The location of the Garden of Eden is a discussion that has been taking place since the Patristic writings were first penned, and as a result even in the earliest days of the Church a variety of opinions and speculations emerged as to its actual location.  That it was a literal place was not a matter of debate, as the general consensus up until the Enlightenment era was that Eden existed.  The exact geographical location of Eden is not of any soteriological significance, but to consider its location one must take into account the whole Scriptural narrative, and in looking at where the majority of the setting of the Scriptures take place, one must conclude that Eden must have been located somewhere in the Middle East.  Here are a few theories that the Church Fathers proposed:

1.  Eden's borders stretched from the Danube River to the Euphrates, encompassing at its perimeters Greece, Persia, and Ethiopia (St. Ephrem the Syrian)

2. Eden was located in an area stretching from the Ganges River in India to the southernmost reaches of the Nile in Ethiopia - this view proposes that the Pishon River referred to the Ganges (St. Ambrose)

3. Eden was surrounded by a huge primordial sea, and where it rests is where the Ganges and Nile border today (St. John of Damascus).

4.  A purely allegorical dimension - the four rivers represent the Four Gospels that nourish us, the "fruitful trees" of the Church "garden."  (St. Cyprian of Carthage). 


St. Lawrence of Brindisi, whose commentary has played a big part in this study thus far, actually was unsure of the boundaries and did not speculate as to where they were, but rather did affirm that the land of Israel was part of it, although he also notes that the land of Hevila (modern Arabia) would be where the bulk of Eden was (Craig R. Toth and Victor Warkulwicz, ed.  St. Lawrence of Brindisi on Creation and the Fall.  Mount Jackson, VA:  Kolbe Center for the Study of Creation, 2009. pp.117-118).  Piecing together elements from the above speculations, there seems to be a general consensus that the central aspect of Eden was centered upon the ancient Middle East, and at the center of that was Israel.  Please keep in mind here that when we are discussing Eden, it is not the same as your grandmother's tomato patch in the backyard, because we don't use that term "garden" to define this.  That is why I want to propose my own theory as to where Eden was, and I also want to center upon the two trees it talks about in 2:9.

I believe that that Church Fathers had the location pretty much centered upon a vast area extending roughly from where western India is today to the Mediterranean Basin, and then extending south to Ethiopia.  It is within this whole general area that the setting of all of Scripture, from the opening of Genesis to the last verse of Revelation, centers upon.  Like any sanctuary though, Eden would have had a "holy of holies," and I believe that this centered upon what is today modern Jerusalem.   In Genesis 2:9, it speaks of two trees in the Garden - one is called the Tree of Life, and the second is called the Tree of Knowledge of Good and Evil.  We again visit the idea of sanctuary here, as Dr. Hahn in his lectures correctly (I believe) points out that Eden is indeed a garden sanctuary and that he speculates (correctly) that the holiest part of that sanctuary is on a mountain - hmmm!!  The interesting thing about that is when Jerusalem is mentioned in Scripture, there are actually two mountains of significance that play a part in salvation history - one is Mount Zion, where the Temple would stand, and the other is Mount Calvary, where Jesus would die on a Cross for our sins, thus completing the plan of salvation for mankind.  In Genesis 2:15, there are other indications that this is a sacred sanctuary, in that God charges Adam with doing two things.  The NKJV translates these as "tending" and "keeping" the Garden, but by that God is not necessarily talking about planting and weeding it.  Rather, as Dr, Hahn points out in his book First Comes Love (New York: Doubleday, 2002), the two terms for these words from the Hebrew, abodah and shamar, denote much more than that.  They also imply a priestly role that God was endowing to Adam, and these words are covenantal language (Hahn, p. 56) which would imply offering sacrificial service to God and guarding the sanctuary from defilement (Hahn, Reasons to Believe. New York:  Doubleday, 2007. p. 144).  Part of protecting from defilement was to obey God's one command - don't eat from the Tree of Knowledge!  It is here we now pick up discussion of the trees.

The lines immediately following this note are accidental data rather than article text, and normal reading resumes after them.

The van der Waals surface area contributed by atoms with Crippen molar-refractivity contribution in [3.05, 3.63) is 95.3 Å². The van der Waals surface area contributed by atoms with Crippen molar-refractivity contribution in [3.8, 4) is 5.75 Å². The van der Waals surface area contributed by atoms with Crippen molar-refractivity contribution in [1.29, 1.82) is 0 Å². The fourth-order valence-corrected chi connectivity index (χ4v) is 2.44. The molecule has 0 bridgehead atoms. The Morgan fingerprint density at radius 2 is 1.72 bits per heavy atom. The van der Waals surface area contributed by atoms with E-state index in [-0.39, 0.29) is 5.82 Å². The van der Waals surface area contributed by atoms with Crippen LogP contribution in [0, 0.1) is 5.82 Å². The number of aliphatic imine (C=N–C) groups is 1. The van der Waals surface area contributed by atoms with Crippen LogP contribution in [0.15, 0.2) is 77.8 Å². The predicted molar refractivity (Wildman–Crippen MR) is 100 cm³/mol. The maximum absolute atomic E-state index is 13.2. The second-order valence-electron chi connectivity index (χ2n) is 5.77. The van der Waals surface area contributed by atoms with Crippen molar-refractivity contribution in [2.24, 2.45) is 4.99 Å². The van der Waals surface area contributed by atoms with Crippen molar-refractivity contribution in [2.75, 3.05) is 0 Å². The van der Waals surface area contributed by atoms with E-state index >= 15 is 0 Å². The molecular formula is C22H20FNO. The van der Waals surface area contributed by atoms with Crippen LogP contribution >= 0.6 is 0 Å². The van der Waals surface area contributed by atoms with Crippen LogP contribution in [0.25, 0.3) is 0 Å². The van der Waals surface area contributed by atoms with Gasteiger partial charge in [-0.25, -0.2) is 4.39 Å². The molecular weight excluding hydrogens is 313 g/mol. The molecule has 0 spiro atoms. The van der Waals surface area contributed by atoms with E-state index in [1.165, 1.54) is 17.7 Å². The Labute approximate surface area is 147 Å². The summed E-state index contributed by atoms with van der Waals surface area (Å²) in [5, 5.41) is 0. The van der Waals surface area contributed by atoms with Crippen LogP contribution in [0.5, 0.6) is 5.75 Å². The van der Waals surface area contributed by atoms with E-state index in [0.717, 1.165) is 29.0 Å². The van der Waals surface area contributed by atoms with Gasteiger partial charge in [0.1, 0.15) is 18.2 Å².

I believe the two trees were literal trees in a literal location, but like any symbol they point beyond themselves to a greater truth.   The Tree of Life, I believe, would have been located on what was later known as Mount Calvary, in that life came through Christ.  It is a symbol of grace.  The Tree of Knowledge of Good and Evil, on the other hand, I believe was located on Mt. Zion, where the Temple stood.  The Temple in this case symbolizes the law, and as we'll see in Genesis 3 a knowledge of the law brings a greater accountability to uphold it.  St. Jerome seems to concur with that thesis as well, for he notes in one of his writings that the Tree of Life indeed does prefigure Christ and wisdom.  God specifically commands that man not eat of the Tree of Knowledge, as its consequences would be severe if he did so.  This will have significance later, as we will learn that God placed the tree there as an early test for Adam.   The fact of these two trees are therefore intimately connected to the location of Eden as a whole.

As we continue the next study, we will see how the first woman came to be, and how her creation completes the task of Creation and then the story begins to pick up more.